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Revenue share agreements between clients and agencies are becoming increasingly popular. In this article, we’ll explore what it is, what the benefits are, and how to create one.

First of all, what is it?

Instead of paying a fixed hourly or monthly fee, the client pays only a part of the revenue that the agency generates for them.

It sounds simple in theory. But in practice, measuring the revenue is difficult.

Marketing generates revenue in two ways: through short-term sales activation and long-term brand awareness. The short-term effects are smaller but easy enough to measure. The long-term effects are bigger but difficult to measure.

By giving a % of your revenue to an agency, two things will happen. First, you will pay the agency for revenue that they didn’t generate. Second, the agency will generate future revenue for which they won’t get paid.

That’s the messy reality of marketing. Precision is just not an option. But a revenue share model can still be useful even if it isn’t completely accurate.

  1. It reduces the risk for the client by turning the agency fee from a fixed to a variable cost.
  2. It aligns incentives and motivates the agency to work on things that actually generate revenue.

In other words, a revenue share deal can reduce risk and lead to better results. It doesn’t need to be 100% accurate. It just needs to work for both the client and the agency.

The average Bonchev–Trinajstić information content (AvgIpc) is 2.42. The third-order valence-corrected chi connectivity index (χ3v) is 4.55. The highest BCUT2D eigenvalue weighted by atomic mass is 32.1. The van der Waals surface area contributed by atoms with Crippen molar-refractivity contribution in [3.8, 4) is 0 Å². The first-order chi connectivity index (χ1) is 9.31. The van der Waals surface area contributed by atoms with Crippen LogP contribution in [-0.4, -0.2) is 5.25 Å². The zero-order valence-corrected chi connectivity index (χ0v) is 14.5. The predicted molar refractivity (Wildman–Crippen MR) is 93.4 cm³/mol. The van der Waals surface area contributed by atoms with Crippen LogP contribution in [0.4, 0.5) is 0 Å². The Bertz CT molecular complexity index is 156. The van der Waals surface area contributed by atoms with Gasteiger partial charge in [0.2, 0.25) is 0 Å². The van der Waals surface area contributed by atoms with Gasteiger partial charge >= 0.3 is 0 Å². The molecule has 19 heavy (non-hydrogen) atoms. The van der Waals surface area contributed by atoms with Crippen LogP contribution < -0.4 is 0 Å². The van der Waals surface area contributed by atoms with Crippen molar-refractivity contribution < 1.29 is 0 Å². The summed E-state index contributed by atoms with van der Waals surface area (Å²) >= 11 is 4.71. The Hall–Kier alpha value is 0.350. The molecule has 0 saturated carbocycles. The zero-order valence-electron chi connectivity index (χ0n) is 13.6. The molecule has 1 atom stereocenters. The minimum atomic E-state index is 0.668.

What does it look like in practice?

First, we must define what we mean by revenue. Should the agency only get a share of revenue that can be attributed to digital marketing, e.g. Google or Meta ads? This may seem like a good idea at first glance. But we recommend against it.

While attribution is a useful tool, it can’t differentiate between correlation and causation. Just because someone clicked on an ad before purchasing, doesn’t mean that the ad directly caused the purchase.

So using attribution as the basis for a revenue share model doesn’t necessarily make the model more accurate. But even worse, it can incentivize the agency to maximize marketing-attributed revenue, e.g. by focusing too much on branded search ads.

In some cases, it makes sense to only base it on part of the revenue. For example, if a business has clearly separated segments like B2B/B2C or online/offline. Otherwise, we recommend using total revenue as the basis.

What should the percentage be?

There is no correct answer. The percentage needs to take factors like size, maturity, margins, etc into consideration. We have deals ranging from 1% to 10%, depending on the client.

We always avoid using a fixed percentage. It’s simple but often unsustainable.

A better approach would be using a model where the percentage decreases exponentially as revenue increases. This incentivizes the agency to keep pushing for growth while keeping the fee manageable for the client.

Here is an example of such a model that we created for e-commerce brands.

The bottom line

Revenue share models are not perfect. They don’t work for all companies.

But when it’s used correctly, it can be incredibly beneficial for both the client and the agency.

Contact us if you’re interested in learning more!

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Ville Silventola

Sales Director, Finland

Edvin Årefors

International Sales Director

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